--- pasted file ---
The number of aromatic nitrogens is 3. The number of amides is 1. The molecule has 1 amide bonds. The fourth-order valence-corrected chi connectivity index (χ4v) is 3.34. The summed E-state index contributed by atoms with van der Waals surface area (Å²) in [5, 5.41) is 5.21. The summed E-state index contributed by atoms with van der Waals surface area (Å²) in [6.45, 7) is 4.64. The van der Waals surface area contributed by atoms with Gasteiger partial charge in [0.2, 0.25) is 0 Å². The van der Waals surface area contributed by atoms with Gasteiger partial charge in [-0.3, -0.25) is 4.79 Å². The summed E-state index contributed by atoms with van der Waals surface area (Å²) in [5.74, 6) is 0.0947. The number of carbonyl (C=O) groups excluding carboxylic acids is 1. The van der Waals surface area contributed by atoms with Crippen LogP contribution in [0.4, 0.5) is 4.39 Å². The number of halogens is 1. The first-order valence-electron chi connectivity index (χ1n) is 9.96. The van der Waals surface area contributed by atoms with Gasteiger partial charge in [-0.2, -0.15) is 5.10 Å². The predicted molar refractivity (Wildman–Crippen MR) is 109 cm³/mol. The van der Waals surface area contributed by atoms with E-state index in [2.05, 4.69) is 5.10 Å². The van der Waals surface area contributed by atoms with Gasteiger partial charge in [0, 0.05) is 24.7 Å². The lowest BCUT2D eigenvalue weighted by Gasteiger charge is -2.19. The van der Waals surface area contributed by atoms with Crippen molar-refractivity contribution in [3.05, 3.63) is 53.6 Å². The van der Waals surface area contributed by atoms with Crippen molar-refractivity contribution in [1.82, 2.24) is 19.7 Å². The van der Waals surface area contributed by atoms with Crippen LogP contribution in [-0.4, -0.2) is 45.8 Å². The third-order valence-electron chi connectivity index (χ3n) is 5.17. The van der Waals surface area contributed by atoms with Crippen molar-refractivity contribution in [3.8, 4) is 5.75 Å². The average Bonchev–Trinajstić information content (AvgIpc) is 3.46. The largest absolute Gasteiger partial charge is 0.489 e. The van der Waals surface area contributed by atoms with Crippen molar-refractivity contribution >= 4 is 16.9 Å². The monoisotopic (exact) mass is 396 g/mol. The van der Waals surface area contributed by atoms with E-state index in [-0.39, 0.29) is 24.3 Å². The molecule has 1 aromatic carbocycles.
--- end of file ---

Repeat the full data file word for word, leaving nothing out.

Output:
The number of aromatic nitrogens is 3. The number of amides is 1. The molecule has 1 amide bonds. The fourth-order valence-corrected chi connectivity index (χ4v) is 3.34. The summed E-state index contributed by atoms with van der Waals surface area (Å²) in [5, 5.41) is 5.21. The summed E-state index contributed by atoms with van der Waals surface area (Å²) in [6.45, 7) is 4.64. The van der Waals surface area contributed by atoms with Gasteiger partial charge in [0.2, 0.25) is 0 Å². The van der Waals surface area contributed by atoms with Gasteiger partial charge in [-0.3, -0.25) is 4.79 Å². The summed E-state index contributed by atoms with van der Waals surface area (Å²) in [5.74, 6) is 0.0947. The number of carbonyl (C=O) groups excluding carboxylic acids is 1. The van der Waals surface area contributed by atoms with Crippen LogP contribution in [0.4, 0.5) is 4.39 Å². The number of halogens is 1. The first-order valence-electron chi connectivity index (χ1n) is 9.96. The van der Waals surface area contributed by atoms with Gasteiger partial charge in [-0.2, -0.15) is 5.10 Å². The predicted molar refractivity (Wildman–Crippen MR) is 109 cm³/mol. The van der Waals surface area contributed by atoms with E-state index in [2.05, 4.69) is 5.10 Å². The van der Waals surface area contributed by atoms with Gasteiger partial charge in [0, 0.05) is 24.7 Å². The lowest BCUT2D eigenvalue weighted by Gasteiger charge is -2.19. The van der Waals surface area contributed by atoms with Crippen molar-refractivity contribution in [3.05, 3.63) is 53.6 Å². The van der Waals surface area contributed by atoms with Crippen molar-refractivity contribution in [1.82, 2.24) is 19.7 Å². The van der Waals surface area contributed by atoms with Crippen LogP contribution in [-0.4, -0.2) is 45.8 Å². The third-order valence-electron chi connectivity index (χ3n) is 5.17. The van der Waals surface area contributed by atoms with Crippen molar-refractivity contribution in [3.8, 4) is 5.75 Å². The average Bonchev–Trinajstić information content (AvgIpc) is 3.46. The largest absolute Gasteiger partial charge is 0.489 e. The van der Waals surface area contributed by atoms with Crippen molar-refractivity contribution >= 4 is 16.9 Å². The monoisotopic (exact) mass is 396 g/mol. The van der Waals surface area contributed by atoms with E-state index in [-0.39, 0.29) is 24.3 Å². The molecule has 1 aromatic carbocycles.